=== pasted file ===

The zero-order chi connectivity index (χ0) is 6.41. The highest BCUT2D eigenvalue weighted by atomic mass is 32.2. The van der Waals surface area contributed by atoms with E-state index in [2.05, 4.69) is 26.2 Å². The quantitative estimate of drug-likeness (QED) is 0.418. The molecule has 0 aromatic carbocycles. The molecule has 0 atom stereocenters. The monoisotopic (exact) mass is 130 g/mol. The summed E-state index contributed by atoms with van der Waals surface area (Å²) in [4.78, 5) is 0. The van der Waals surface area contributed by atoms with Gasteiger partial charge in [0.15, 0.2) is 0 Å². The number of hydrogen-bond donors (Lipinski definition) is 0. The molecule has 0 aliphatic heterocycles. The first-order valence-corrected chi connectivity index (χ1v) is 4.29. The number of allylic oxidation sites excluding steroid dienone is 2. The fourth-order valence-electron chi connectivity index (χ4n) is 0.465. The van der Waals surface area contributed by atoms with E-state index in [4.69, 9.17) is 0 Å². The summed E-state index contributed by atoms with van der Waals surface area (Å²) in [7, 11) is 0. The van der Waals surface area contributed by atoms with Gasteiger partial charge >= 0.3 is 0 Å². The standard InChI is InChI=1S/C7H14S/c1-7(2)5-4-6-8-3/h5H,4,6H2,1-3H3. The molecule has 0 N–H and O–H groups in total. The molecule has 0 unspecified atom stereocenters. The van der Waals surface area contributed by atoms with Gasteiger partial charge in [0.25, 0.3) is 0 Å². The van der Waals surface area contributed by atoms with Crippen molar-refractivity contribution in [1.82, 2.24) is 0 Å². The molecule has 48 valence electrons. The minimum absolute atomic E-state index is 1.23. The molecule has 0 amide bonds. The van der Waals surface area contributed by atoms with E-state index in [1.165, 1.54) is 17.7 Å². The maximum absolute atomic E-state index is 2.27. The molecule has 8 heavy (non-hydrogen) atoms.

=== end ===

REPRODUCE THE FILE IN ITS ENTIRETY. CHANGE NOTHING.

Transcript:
The zero-order chi connectivity index (χ0) is 6.41. The highest BCUT2D eigenvalue weighted by atomic mass is 32.2. The van der Waals surface area contributed by atoms with E-state index in [2.05, 4.69) is 26.2 Å². The quantitative estimate of drug-likeness (QED) is 0.418. The molecule has 0 aromatic carbocycles. The molecule has 0 atom stereocenters. The monoisotopic (exact) mass is 130 g/mol. The summed E-state index contributed by atoms with van der Waals surface area (Å²) in [4.78, 5) is 0. The van der Waals surface area contributed by atoms with Gasteiger partial charge in [0.15, 0.2) is 0 Å². The number of hydrogen-bond donors (Lipinski definition) is 0. The molecule has 0 aliphatic heterocycles. The first-order valence-corrected chi connectivity index (χ1v) is 4.29. The number of allylic oxidation sites excluding steroid dienone is 2. The fourth-order valence-electron chi connectivity index (χ4n) is 0.465. The van der Waals surface area contributed by atoms with E-state index in [4.69, 9.17) is 0 Å². The summed E-state index contributed by atoms with van der Waals surface area (Å²) in [7, 11) is 0. The van der Waals surface area contributed by atoms with Gasteiger partial charge >= 0.3 is 0 Å². The standard InChI is InChI=1S/C7H14S/c1-7(2)5-4-6-8-3/h5H,4,6H2,1-3H3. The molecule has 0 N–H and O–H groups in total. The molecule has 0 unspecified atom stereocenters. The van der Waals surface area contributed by atoms with Gasteiger partial charge in [0.25, 0.3) is 0 Å². The van der Waals surface area contributed by atoms with Crippen molar-refractivity contribution in [1.82, 2.24) is 0 Å². The molecule has 48 valence electrons. The minimum absolute atomic E-state index is 1.23. The molecule has 0 amide bonds. The van der Waals surface area contributed by atoms with E-state index in [1.165, 1.54) is 17.7 Å². The maximum absolute atomic E-state index is 2.27. The molecule has 8 heavy (non-hydrogen) atoms.